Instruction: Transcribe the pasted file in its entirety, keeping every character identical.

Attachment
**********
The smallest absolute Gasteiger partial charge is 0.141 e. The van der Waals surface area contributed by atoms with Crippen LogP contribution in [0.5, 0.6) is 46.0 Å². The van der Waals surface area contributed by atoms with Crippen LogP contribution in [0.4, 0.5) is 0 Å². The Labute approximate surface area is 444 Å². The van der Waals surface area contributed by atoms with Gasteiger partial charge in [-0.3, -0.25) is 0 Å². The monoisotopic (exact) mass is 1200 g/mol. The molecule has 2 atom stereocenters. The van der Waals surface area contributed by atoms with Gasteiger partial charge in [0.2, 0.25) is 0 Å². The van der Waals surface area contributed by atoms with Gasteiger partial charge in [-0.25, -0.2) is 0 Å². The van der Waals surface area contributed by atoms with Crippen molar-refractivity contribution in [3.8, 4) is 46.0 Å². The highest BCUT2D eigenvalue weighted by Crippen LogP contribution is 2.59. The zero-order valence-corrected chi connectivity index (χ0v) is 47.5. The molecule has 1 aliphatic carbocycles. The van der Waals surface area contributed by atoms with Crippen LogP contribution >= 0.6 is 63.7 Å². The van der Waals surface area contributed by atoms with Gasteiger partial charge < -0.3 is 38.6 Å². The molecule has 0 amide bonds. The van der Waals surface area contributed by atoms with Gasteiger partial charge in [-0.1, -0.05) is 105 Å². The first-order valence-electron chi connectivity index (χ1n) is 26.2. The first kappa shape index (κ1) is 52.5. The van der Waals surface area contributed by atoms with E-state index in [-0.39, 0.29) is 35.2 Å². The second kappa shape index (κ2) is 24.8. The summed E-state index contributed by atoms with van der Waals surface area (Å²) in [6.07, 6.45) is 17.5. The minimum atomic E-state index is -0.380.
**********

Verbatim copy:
The smallest absolute Gasteiger partial charge is 0.141 e. The van der Waals surface area contributed by atoms with Crippen LogP contribution in [0.5, 0.6) is 46.0 Å². The van der Waals surface area contributed by atoms with Crippen LogP contribution in [0.4, 0.5) is 0 Å². The Labute approximate surface area is 444 Å². The van der Waals surface area contributed by atoms with Gasteiger partial charge in [-0.3, -0.25) is 0 Å². The monoisotopic (exact) mass is 1200 g/mol. The molecule has 2 atom stereocenters. The van der Waals surface area contributed by atoms with Gasteiger partial charge in [0.2, 0.25) is 0 Å². The van der Waals surface area contributed by atoms with Gasteiger partial charge in [-0.25, -0.2) is 0 Å². The van der Waals surface area contributed by atoms with Crippen molar-refractivity contribution in [3.8, 4) is 46.0 Å². The highest BCUT2D eigenvalue weighted by Crippen LogP contribution is 2.59. The zero-order valence-corrected chi connectivity index (χ0v) is 47.5. The molecule has 1 aliphatic carbocycles. The van der Waals surface area contributed by atoms with Crippen LogP contribution >= 0.6 is 63.7 Å². The van der Waals surface area contributed by atoms with Gasteiger partial charge < -0.3 is 38.6 Å². The molecule has 0 amide bonds. The van der Waals surface area contributed by atoms with Gasteiger partial charge in [-0.1, -0.05) is 105 Å². The first-order valence-electron chi connectivity index (χ1n) is 26.2. The first kappa shape index (κ1) is 52.5. The van der Waals surface area contributed by atoms with E-state index in [-0.39, 0.29) is 35.2 Å². The second kappa shape index (κ2) is 24.8. The summed E-state index contributed by atoms with van der Waals surface area (Å²) in [6.07, 6.45) is 17.5. The minimum atomic E-state index is -0.380.